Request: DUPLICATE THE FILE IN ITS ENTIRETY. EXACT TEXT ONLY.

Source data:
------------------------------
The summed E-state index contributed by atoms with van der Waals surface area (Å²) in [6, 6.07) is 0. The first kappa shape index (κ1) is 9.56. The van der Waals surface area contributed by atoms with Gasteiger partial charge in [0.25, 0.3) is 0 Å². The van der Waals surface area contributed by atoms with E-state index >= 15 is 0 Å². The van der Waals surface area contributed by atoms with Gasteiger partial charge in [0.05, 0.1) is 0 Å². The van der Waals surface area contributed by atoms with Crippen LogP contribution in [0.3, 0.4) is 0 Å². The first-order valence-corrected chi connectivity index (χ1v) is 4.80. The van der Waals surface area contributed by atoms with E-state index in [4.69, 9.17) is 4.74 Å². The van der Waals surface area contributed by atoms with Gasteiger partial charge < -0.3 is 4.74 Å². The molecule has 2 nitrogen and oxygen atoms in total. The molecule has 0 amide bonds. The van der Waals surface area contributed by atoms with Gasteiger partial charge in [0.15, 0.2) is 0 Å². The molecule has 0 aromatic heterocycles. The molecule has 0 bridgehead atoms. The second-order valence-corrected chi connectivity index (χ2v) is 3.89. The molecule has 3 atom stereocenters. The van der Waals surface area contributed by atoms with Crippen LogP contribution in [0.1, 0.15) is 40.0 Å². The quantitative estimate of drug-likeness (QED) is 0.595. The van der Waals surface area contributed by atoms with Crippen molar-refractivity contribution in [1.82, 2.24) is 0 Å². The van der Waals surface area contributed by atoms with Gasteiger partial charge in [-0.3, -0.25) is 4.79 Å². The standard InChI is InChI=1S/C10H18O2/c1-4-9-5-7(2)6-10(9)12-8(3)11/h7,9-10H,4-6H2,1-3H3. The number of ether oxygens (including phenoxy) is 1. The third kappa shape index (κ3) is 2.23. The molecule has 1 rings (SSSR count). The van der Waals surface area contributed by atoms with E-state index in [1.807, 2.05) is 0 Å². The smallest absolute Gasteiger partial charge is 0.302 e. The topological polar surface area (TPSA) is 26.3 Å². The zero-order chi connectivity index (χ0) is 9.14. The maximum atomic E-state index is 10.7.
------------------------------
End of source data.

The summed E-state index contributed by atoms with van der Waals surface area (Å²) in [6, 6.07) is 0. The first kappa shape index (κ1) is 9.56. The van der Waals surface area contributed by atoms with Gasteiger partial charge in [0.25, 0.3) is 0 Å². The van der Waals surface area contributed by atoms with E-state index >= 15 is 0 Å². The van der Waals surface area contributed by atoms with Gasteiger partial charge in [0.05, 0.1) is 0 Å². The van der Waals surface area contributed by atoms with Crippen LogP contribution in [0.3, 0.4) is 0 Å². The first-order valence-corrected chi connectivity index (χ1v) is 4.80. The van der Waals surface area contributed by atoms with E-state index in [4.69, 9.17) is 4.74 Å². The van der Waals surface area contributed by atoms with Gasteiger partial charge < -0.3 is 4.74 Å². The molecule has 2 nitrogen and oxygen atoms in total. The molecule has 0 amide bonds. The van der Waals surface area contributed by atoms with Gasteiger partial charge in [0.15, 0.2) is 0 Å². The molecule has 0 aromatic heterocycles. The molecule has 0 bridgehead atoms. The second-order valence-corrected chi connectivity index (χ2v) is 3.89. The molecule has 3 atom stereocenters. The van der Waals surface area contributed by atoms with Crippen LogP contribution in [0.1, 0.15) is 40.0 Å². The quantitative estimate of drug-likeness (QED) is 0.595. The van der Waals surface area contributed by atoms with Crippen molar-refractivity contribution in [1.82, 2.24) is 0 Å². The van der Waals surface area contributed by atoms with Gasteiger partial charge in [-0.3, -0.25) is 4.79 Å². The standard InChI is InChI=1S/C10H18O2/c1-4-9-5-7(2)6-10(9)12-8(3)11/h7,9-10H,4-6H2,1-3H3. The number of ether oxygens (including phenoxy) is 1. The third kappa shape index (κ3) is 2.23. The molecule has 1 rings (SSSR count). The van der Waals surface area contributed by atoms with E-state index in [1.807, 2.05) is 0 Å². The smallest absolute Gasteiger partial charge is 0.302 e. The topological polar surface area (TPSA) is 26.3 Å². The zero-order chi connectivity index (χ0) is 9.14. The maximum atomic E-state index is 10.7.